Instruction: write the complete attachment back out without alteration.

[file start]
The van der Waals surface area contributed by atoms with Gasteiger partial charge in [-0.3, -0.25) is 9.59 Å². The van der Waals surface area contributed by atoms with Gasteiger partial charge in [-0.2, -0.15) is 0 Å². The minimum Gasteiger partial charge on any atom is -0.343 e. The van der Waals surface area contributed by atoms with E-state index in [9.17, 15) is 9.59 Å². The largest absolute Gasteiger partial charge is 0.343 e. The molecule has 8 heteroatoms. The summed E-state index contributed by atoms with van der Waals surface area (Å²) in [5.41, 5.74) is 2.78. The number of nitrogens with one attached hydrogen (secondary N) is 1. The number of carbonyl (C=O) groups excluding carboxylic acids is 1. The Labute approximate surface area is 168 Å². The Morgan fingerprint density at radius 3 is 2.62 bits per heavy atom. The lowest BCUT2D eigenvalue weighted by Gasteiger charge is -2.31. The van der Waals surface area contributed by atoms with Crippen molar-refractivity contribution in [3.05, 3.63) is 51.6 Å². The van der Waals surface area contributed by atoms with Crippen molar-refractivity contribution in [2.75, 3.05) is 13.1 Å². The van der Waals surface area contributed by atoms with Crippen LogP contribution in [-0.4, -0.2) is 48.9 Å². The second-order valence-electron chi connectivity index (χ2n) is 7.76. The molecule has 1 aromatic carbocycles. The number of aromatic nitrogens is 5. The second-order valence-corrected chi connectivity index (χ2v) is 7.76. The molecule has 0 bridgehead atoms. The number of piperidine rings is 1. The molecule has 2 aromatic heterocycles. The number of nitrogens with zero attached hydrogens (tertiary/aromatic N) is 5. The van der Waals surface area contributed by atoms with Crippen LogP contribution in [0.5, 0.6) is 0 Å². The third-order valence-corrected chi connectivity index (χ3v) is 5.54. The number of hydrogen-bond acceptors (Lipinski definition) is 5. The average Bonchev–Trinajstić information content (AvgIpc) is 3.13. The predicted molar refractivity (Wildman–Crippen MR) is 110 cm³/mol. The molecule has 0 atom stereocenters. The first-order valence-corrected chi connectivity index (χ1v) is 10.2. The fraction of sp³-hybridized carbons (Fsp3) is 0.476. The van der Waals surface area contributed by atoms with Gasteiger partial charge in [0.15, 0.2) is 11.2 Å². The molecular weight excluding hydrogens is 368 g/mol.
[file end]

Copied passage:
The van der Waals surface area contributed by atoms with Gasteiger partial charge in [-0.3, -0.25) is 9.59 Å². The van der Waals surface area contributed by atoms with Gasteiger partial charge in [-0.2, -0.15) is 0 Å². The minimum Gasteiger partial charge on any atom is -0.343 e. The van der Waals surface area contributed by atoms with E-state index in [9.17, 15) is 9.59 Å². The largest absolute Gasteiger partial charge is 0.343 e. The molecule has 8 heteroatoms. The summed E-state index contributed by atoms with van der Waals surface area (Å²) in [5.41, 5.74) is 2.78. The number of nitrogens with one attached hydrogen (secondary N) is 1. The number of carbonyl (C=O) groups excluding carboxylic acids is 1. The Labute approximate surface area is 168 Å². The Morgan fingerprint density at radius 3 is 2.62 bits per heavy atom. The lowest BCUT2D eigenvalue weighted by Gasteiger charge is -2.31. The van der Waals surface area contributed by atoms with Crippen molar-refractivity contribution in [3.05, 3.63) is 51.6 Å². The van der Waals surface area contributed by atoms with Crippen molar-refractivity contribution in [2.75, 3.05) is 13.1 Å². The van der Waals surface area contributed by atoms with Crippen LogP contribution in [-0.4, -0.2) is 48.9 Å². The second-order valence-electron chi connectivity index (χ2n) is 7.76. The molecule has 1 aromatic carbocycles. The number of aromatic nitrogens is 5. The second-order valence-corrected chi connectivity index (χ2v) is 7.76. The molecule has 0 bridgehead atoms. The number of piperidine rings is 1. The molecule has 2 aromatic heterocycles. The number of nitrogens with zero attached hydrogens (tertiary/aromatic N) is 5. The van der Waals surface area contributed by atoms with Crippen LogP contribution in [0.5, 0.6) is 0 Å². The third-order valence-corrected chi connectivity index (χ3v) is 5.54. The number of hydrogen-bond acceptors (Lipinski definition) is 5. The average Bonchev–Trinajstić information content (AvgIpc) is 3.13. The predicted molar refractivity (Wildman–Crippen MR) is 110 cm³/mol. The molecule has 0 atom stereocenters. The first-order valence-corrected chi connectivity index (χ1v) is 10.2. The fraction of sp³-hybridized carbons (Fsp3) is 0.476. The van der Waals surface area contributed by atoms with Gasteiger partial charge in [0.15, 0.2) is 11.2 Å². The molecular weight excluding hydrogens is 368 g/mol.